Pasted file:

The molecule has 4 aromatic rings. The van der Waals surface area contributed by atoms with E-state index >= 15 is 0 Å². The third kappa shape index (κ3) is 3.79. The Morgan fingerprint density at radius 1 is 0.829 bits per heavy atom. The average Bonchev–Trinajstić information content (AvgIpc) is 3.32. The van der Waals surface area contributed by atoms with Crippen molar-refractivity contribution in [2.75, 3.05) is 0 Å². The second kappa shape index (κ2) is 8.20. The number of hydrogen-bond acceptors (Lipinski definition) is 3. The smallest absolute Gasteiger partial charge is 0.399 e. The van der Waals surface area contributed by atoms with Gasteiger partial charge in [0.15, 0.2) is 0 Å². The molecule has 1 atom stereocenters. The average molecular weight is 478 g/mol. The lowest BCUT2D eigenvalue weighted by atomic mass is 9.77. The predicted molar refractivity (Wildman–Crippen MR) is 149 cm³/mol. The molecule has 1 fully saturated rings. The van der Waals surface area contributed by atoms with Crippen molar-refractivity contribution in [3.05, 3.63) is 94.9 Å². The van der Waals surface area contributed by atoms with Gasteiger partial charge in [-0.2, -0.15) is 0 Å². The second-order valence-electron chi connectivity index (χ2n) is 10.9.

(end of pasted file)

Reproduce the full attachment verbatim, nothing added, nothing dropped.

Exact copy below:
The molecule has 4 aromatic rings. The van der Waals surface area contributed by atoms with E-state index >= 15 is 0 Å². The third kappa shape index (κ3) is 3.79. The Morgan fingerprint density at radius 1 is 0.829 bits per heavy atom. The average Bonchev–Trinajstić information content (AvgIpc) is 3.32. The van der Waals surface area contributed by atoms with Crippen molar-refractivity contribution in [2.75, 3.05) is 0 Å². The second kappa shape index (κ2) is 8.20. The number of hydrogen-bond acceptors (Lipinski definition) is 3. The smallest absolute Gasteiger partial charge is 0.399 e. The van der Waals surface area contributed by atoms with Gasteiger partial charge in [0.15, 0.2) is 0 Å². The molecule has 1 atom stereocenters. The average molecular weight is 478 g/mol. The lowest BCUT2D eigenvalue weighted by atomic mass is 9.77. The predicted molar refractivity (Wildman–Crippen MR) is 149 cm³/mol. The molecule has 1 fully saturated rings. The van der Waals surface area contributed by atoms with Crippen molar-refractivity contribution in [3.05, 3.63) is 94.9 Å². The van der Waals surface area contributed by atoms with Gasteiger partial charge in [-0.2, -0.15) is 0 Å². The second-order valence-electron chi connectivity index (χ2n) is 10.9.